- Hug That Load - Holding a load close to your belly and body reduces the strain on the muscles of your back and trunk. If required, wear protective clothing to prevent sharp objects form causing injury.
- Flex Your Abdominal Muscles - Contracting your abdominal muscles – or bracing – when lifting, lowering or moving improves your spinal stability. Even slight abdominal contractions can largely reduce your likelihood of getting injured.
- Don’t Twist - Twisting decreases the stability of your back and increases your likelihood of injury. Pivot with your feet to turn, rather than twisting your body.
- Additional lifting methods
Posture and Sitting Tips
- Do not:
- lump-sit (Your low back should be supported)
- Lean forward and downward to reach for your work
- Sit for long periods of time without getting up
- Sit on the floor
- Sit close to your work.
Sit in a chair that is low enough to place both feet on the floor and no lower
- Have a chair that supports your lower back in a slightly arched position
- Use an arm rest whenever possible to reduce stress to the upper body and neck
- Remove your wallet or other bulky material from your back pockets
- Organize your workstation to avoid repetitive bending, twisting or reaching while seated.
Remember proper posture when talking on the phone. Do not cradle the phone in the crook of your neck
Bending and Crouching Tips
- Whether you bend from a seated position, bend from the standing position, crouch on one knee or both knees, or crouch with both feet flat on the floor, keep your back straight, maintain your normal curve, support your weight and bend at the hips and knees!!!
- When bending or crouching, support your weight with the free hand by leaning on a desk, your thigh or whatever is available. Keeping your feet apart allows for greater stability and balance.
- When combining crouching or bending with reaching, stabilize yourself and maintain your lumbar curve.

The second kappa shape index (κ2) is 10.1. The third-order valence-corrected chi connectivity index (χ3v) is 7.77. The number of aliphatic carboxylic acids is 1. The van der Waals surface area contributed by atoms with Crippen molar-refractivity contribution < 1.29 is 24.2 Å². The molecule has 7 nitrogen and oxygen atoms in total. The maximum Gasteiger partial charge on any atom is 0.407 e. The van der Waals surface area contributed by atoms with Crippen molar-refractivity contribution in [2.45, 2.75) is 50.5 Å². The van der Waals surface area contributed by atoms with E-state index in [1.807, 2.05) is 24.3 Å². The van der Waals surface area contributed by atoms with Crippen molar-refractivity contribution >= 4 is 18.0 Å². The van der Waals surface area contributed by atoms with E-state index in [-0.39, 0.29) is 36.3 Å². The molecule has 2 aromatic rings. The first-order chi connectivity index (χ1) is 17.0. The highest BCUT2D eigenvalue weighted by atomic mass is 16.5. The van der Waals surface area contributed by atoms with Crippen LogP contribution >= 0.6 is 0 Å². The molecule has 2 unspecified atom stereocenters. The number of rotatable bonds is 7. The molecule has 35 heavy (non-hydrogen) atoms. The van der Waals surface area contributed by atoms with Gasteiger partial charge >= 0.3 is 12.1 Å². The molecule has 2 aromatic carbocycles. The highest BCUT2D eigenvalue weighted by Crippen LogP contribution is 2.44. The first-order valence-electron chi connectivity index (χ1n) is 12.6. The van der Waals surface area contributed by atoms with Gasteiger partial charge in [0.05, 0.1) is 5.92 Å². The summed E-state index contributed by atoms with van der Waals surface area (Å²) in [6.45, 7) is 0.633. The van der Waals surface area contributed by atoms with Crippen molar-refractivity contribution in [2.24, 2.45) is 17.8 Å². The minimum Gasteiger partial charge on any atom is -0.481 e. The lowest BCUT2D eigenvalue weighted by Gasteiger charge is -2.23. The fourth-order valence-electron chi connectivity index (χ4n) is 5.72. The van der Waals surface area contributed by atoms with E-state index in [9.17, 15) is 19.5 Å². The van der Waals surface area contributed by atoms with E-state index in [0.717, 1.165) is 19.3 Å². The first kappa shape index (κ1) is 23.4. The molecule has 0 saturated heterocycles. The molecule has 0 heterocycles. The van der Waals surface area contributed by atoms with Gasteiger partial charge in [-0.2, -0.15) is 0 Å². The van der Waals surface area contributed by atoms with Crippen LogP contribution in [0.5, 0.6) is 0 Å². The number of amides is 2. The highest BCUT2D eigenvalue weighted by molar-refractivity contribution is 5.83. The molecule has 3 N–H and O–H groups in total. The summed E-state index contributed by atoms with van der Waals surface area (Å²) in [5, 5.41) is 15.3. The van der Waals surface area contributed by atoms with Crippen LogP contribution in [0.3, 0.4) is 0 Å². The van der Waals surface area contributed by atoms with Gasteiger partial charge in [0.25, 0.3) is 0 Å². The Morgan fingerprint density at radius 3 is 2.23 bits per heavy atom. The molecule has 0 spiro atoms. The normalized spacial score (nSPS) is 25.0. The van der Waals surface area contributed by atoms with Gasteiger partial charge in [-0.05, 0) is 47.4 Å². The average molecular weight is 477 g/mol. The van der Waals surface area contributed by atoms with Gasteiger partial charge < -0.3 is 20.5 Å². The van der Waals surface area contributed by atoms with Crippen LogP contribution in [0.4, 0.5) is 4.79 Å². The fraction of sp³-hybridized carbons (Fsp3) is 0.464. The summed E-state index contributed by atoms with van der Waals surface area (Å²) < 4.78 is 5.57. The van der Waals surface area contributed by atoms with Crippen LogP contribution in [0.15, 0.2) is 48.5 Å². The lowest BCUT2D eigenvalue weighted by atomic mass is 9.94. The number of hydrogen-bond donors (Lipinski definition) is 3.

Taking time out to stretch can reduce accumulated tension and allow our bodies to move with greater ease and comfort. Regular Stretching will:
- Reduce muscle tension and allow you to feel more relaxed\
- Permit easier movement
- Increase range of motion in all joints
- Prevent injuries
- Make activities easier because it prepares the muscles for movement
- Develop body awareness
- Help reduce stress and its effects
- Feel good!
It is important to stretch in a relaxed manner with sustained movements that focus your attention on the muscles being stretched. Do not bounce, bob, jerk or stretch to the point of pain.
Examples of stretching exercises
- Muscle maintenance is life skill. Incorporate simple core strengthening exercises such as crunches or abdominal contractions into daily activities to ensure you work at building muscle strength on a consistent basis.
- Remember to push yourself gradually to make progress. Start slowly, but be prepared to add to the difficulty or repetition of your exercises on a weekly basis. Form should never be sacrificed.
- Pace yourself and stay within your personal limits.
- Be comfortable and have fun. Don’t strain yourself. You may experience slight discomfort initially however there should never be prolonged or moderate pain.
- Gentle, relaxed breathing is key for stretch-relaxation exercise.
- Whenever possible avoid arching your back while exercising.
- Consult with your physician before starting an exercise program.